The medieval year during the 13th century in England was noticeably different than in modern life.
To begin with, the four seasons – marked in accordance with the medieval agricultural calendar – were observed at different times of the year than we recognize then today.
According to Joseph and Frances Gies, authors of Life in a Medieval Castle,
Winter was the season from Michaelmas (September 29) to Christmas when wheat and rye were sown. From the end of the Christmas holidays to Easter was the season when spring crops were sown: oats, peas, beans, barley, and vetches. From the end of Easter week to Lammas (August 1) was summer, and from Lammas to Michaelmas was harvest, or autumn. (p. 206)
This is in contrast to our modern calendar of seasons, which occur approximately as follows:
- Spring: March 20
- Summer: June 21
- Autumn: September 22
- Winter: December 21
This isn’t the only key difference between the medieval year and the modern.
In the present day western world, with a couple of months’ exception, most nations observe one statutory holiday a month (for all that not everyone necessarily gets all these holidays off work).
At the same time, most professional jobs offer a standard two weeks annual vacation to start, with the ability to slowly accrue more every 10 years or so. Many other jobs that pay an hourly wage, however, offer no significant vacation benefits at all.
Medieval people – particularly villeins, who I’ve written about previously – likewise lived workaday lives. But surprisingly, they worked considerably fewer days a year than many people of today.
Many days out of life
Three great festivals marked the medieval year, these being Christmas, Easter, and Pentecost/Whitsunday on the seventh Sunday after Easter.
Of these three, Christmas was the longest, which, including the period from December 24 until Epiphany (January 6), resulted in a 14-15 day holiday.
No farming could be done during this time because the fields were either frozen or flooded with rain.
Medieval Christmas was celebrated in a thematically similar way to today, including decorating the home and church, carol-singing, special games and other entertainments, feasting, and a manner of giving of gifts.
The Gies write:
Services required of villeins were suspended, and the manorial servants – the hayward, the lord’s plowman, the shepherd, the swineherd, the oxherd – received their “perquisites”, bonuses such as food, clothing, drink, and firewood that were their traditional Christmas due….
Tenants on manors owed special rents but also enjoyed special privileges….
At the upper end of the scale, barons and king entertained their knights and household with a feast and with gifts of “robes” (outfits comprising tunic, surcoat, and mantle) and jewels (pp. 207-9).
The Christmas holiday ended with special ceremonies and plowing games to honour the plow and the distaff – the two principal tools of medieval subsistence. Real plowing, however, did not occur before Candlemas (February 2), which was formerly known as the Feast of the Purification of the Virgin.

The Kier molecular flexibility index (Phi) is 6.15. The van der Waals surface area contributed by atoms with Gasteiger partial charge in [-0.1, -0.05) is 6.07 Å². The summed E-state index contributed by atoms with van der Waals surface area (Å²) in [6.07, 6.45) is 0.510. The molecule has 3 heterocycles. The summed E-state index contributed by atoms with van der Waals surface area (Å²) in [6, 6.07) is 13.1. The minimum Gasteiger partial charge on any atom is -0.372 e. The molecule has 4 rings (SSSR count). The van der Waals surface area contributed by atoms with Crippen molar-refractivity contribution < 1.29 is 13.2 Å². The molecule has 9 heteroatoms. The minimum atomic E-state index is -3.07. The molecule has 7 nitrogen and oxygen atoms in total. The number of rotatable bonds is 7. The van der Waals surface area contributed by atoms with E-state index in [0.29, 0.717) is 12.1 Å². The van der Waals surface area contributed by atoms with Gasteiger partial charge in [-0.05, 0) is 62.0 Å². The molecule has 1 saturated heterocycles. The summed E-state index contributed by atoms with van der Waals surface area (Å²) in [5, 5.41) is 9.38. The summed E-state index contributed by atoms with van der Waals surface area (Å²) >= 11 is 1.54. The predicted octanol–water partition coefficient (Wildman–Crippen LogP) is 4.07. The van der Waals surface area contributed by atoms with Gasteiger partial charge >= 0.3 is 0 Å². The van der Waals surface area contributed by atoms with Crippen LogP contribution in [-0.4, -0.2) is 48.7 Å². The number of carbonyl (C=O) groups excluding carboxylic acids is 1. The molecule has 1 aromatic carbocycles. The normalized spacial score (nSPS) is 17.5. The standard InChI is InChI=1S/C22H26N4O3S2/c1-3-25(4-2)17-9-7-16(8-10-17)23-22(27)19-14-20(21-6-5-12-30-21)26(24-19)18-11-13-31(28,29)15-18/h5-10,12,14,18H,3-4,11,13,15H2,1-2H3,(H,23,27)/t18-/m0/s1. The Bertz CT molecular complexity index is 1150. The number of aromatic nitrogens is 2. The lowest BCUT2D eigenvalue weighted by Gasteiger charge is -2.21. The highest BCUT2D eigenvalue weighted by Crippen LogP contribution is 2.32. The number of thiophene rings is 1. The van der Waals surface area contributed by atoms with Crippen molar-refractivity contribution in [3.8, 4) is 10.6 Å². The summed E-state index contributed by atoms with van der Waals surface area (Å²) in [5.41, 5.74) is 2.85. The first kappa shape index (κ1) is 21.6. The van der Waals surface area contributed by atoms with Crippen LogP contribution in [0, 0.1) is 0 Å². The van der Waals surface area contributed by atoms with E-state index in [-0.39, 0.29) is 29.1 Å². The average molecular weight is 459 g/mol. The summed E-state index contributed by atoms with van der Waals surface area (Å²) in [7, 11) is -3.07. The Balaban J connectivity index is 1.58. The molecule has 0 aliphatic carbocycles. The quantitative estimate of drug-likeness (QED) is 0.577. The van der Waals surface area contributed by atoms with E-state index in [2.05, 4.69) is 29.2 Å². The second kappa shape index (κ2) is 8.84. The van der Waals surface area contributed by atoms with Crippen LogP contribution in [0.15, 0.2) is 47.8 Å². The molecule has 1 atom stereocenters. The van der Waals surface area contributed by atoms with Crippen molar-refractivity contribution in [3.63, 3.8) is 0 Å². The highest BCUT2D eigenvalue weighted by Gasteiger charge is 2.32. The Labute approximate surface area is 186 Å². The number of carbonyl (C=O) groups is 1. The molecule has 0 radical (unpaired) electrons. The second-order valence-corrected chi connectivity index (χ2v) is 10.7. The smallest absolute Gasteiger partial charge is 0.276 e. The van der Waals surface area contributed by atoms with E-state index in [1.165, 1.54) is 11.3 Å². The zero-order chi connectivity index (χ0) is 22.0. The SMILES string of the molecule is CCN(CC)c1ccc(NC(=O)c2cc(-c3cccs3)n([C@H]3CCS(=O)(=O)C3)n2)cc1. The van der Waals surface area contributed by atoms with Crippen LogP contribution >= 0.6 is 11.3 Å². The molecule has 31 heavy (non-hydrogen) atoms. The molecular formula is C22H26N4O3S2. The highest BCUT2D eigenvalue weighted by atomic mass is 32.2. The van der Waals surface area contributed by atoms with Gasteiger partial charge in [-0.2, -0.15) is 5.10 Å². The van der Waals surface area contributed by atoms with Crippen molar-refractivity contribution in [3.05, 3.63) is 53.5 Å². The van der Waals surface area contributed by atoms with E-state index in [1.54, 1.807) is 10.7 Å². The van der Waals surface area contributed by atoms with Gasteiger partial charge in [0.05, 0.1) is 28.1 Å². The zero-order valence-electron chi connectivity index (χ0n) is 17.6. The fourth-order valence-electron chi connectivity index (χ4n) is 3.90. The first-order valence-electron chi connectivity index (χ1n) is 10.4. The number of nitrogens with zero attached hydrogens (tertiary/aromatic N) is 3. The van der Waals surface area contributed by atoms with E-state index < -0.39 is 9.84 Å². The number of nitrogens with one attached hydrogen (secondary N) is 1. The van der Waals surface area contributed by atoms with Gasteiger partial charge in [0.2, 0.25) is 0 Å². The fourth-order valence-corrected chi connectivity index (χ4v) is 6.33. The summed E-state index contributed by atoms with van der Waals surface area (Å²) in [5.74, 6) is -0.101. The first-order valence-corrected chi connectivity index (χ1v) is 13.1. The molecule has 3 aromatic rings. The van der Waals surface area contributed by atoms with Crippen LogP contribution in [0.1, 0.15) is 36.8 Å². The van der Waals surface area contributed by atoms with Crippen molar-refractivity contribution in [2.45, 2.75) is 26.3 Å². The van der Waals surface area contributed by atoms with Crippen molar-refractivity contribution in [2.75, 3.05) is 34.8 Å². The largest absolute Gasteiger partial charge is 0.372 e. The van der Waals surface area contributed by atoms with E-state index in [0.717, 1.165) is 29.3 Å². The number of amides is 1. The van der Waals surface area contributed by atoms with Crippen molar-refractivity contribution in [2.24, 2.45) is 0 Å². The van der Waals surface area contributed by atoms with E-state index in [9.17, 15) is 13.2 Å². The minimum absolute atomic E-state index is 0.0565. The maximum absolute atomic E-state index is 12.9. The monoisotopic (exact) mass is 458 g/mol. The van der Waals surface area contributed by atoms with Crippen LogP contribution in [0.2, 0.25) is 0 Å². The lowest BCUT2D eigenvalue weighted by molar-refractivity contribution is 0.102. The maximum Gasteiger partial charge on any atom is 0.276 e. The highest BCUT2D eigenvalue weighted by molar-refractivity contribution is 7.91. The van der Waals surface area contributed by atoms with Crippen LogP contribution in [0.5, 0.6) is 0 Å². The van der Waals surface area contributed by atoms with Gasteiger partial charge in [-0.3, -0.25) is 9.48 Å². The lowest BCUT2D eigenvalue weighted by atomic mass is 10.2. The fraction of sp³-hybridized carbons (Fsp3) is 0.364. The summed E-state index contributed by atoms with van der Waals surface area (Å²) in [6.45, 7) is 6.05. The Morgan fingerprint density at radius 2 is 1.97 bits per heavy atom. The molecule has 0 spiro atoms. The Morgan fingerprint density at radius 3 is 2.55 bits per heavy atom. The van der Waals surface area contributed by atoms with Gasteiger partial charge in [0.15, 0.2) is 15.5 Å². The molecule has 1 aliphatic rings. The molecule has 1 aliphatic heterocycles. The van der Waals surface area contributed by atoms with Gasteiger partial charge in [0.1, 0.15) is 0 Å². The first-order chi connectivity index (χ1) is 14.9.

Following Candlemas was Shrove Tuesday, which preceded Ash Wednesday. This, in turn, preceded the beginning of Lent and its forty dreary days of repentance, abstinence from meat, and (supposedly) abstinence in general.
The eventual arrival of Easter Sunday was cause for good cheer. According to the Gies,
Easter, like Christmas, was a day of exchanges between the lord and tenant. Tenants brought the lord eggs; the lord gave his manorial servants dinner. The week that followed was a holiday for the villeins, celebrated with games. (p. 214)
The last two days of Easter week – the second Monday and Tuesday after Easter – was a festival called Hocktide. This at times involved, according to the Gies, “wives whipping husbands on Monday and husbands wives on Tuesday.” (p. 214)
After Hocktide came the start of medieval summer and Maytime celebrations. For Mayday, villagers went into the woods to cut windflowers, greenery, and hawthorn, sometimes sleeping overnight in the forest. Then they “carried the May” through the village, singing and hanging the vegetation from window and balconies.
Mayday was also, according to the Gies, “a time for lovemaking, when moral taboos were relaxed.” (p. 214).
Two other, smaller feasts – Rogation Days and Ascension – also took place during Maytime, which concluded with the feast of Whitsunday and marked another week’s holiday in which villeins didn’t have to work for their lord.
For the remainder of the castle year, villeins’ lives revolved around a never-ending cycle of planting and harvesting, while the lives of castle-dwellers revolved around the village or villages that supported the castle.
This is an important fact to remember. The Church had consecrated all the medieval holidays (i.e. holy days), particularly the three main ones, which included a Church feast as part of their festivities.
However, each of these celebrations – ancient agricultural festivals recast in the image of Christianity – had strong pagan roots that reached far back in time.